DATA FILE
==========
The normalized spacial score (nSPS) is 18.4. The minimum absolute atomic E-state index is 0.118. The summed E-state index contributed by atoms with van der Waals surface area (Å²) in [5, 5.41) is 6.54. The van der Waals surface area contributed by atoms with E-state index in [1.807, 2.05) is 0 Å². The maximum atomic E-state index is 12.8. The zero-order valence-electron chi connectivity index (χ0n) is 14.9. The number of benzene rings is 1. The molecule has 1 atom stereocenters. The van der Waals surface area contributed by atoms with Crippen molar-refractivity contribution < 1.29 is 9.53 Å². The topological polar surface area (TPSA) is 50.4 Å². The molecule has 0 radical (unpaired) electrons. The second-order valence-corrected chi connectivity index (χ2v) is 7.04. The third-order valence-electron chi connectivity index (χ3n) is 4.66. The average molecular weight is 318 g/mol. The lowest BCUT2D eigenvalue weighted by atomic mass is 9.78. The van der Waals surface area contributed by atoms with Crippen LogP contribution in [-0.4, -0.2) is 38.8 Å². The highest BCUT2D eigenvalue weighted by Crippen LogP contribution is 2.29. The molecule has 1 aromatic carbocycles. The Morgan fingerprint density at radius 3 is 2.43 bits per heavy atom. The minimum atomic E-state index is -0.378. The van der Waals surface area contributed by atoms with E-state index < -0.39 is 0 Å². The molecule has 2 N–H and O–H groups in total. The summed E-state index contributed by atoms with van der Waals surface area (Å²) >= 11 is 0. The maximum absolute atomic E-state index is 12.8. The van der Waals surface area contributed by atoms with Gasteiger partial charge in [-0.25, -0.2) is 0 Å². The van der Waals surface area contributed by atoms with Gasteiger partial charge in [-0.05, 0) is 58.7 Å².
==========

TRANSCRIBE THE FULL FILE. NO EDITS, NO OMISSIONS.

The normalized spacial score (nSPS) is 18.4. The minimum absolute atomic E-state index is 0.118. The summed E-state index contributed by atoms with van der Waals surface area (Å²) in [5, 5.41) is 6.54. The van der Waals surface area contributed by atoms with E-state index in [1.807, 2.05) is 0 Å². The maximum atomic E-state index is 12.8. The zero-order valence-electron chi connectivity index (χ0n) is 14.9. The number of benzene rings is 1. The molecule has 1 atom stereocenters. The van der Waals surface area contributed by atoms with Crippen molar-refractivity contribution < 1.29 is 9.53 Å². The topological polar surface area (TPSA) is 50.4 Å². The molecule has 0 radical (unpaired) electrons. The second-order valence-corrected chi connectivity index (χ2v) is 7.04. The third-order valence-electron chi connectivity index (χ3n) is 4.66. The average molecular weight is 318 g/mol. The lowest BCUT2D eigenvalue weighted by atomic mass is 9.78. The van der Waals surface area contributed by atoms with Crippen LogP contribution in [-0.4, -0.2) is 38.8 Å². The highest BCUT2D eigenvalue weighted by Crippen LogP contribution is 2.29. The molecule has 1 aromatic carbocycles. The Morgan fingerprint density at radius 3 is 2.43 bits per heavy atom. The minimum atomic E-state index is -0.378. The van der Waals surface area contributed by atoms with E-state index < -0.39 is 0 Å². The molecule has 2 N–H and O–H groups in total. The summed E-state index contributed by atoms with van der Waals surface area (Å²) >= 11 is 0. The maximum absolute atomic E-state index is 12.8. The van der Waals surface area contributed by atoms with Gasteiger partial charge in [-0.25, -0.2) is 0 Å². The van der Waals surface area contributed by atoms with Gasteiger partial charge in [-0.05, 0) is 58.7 Å².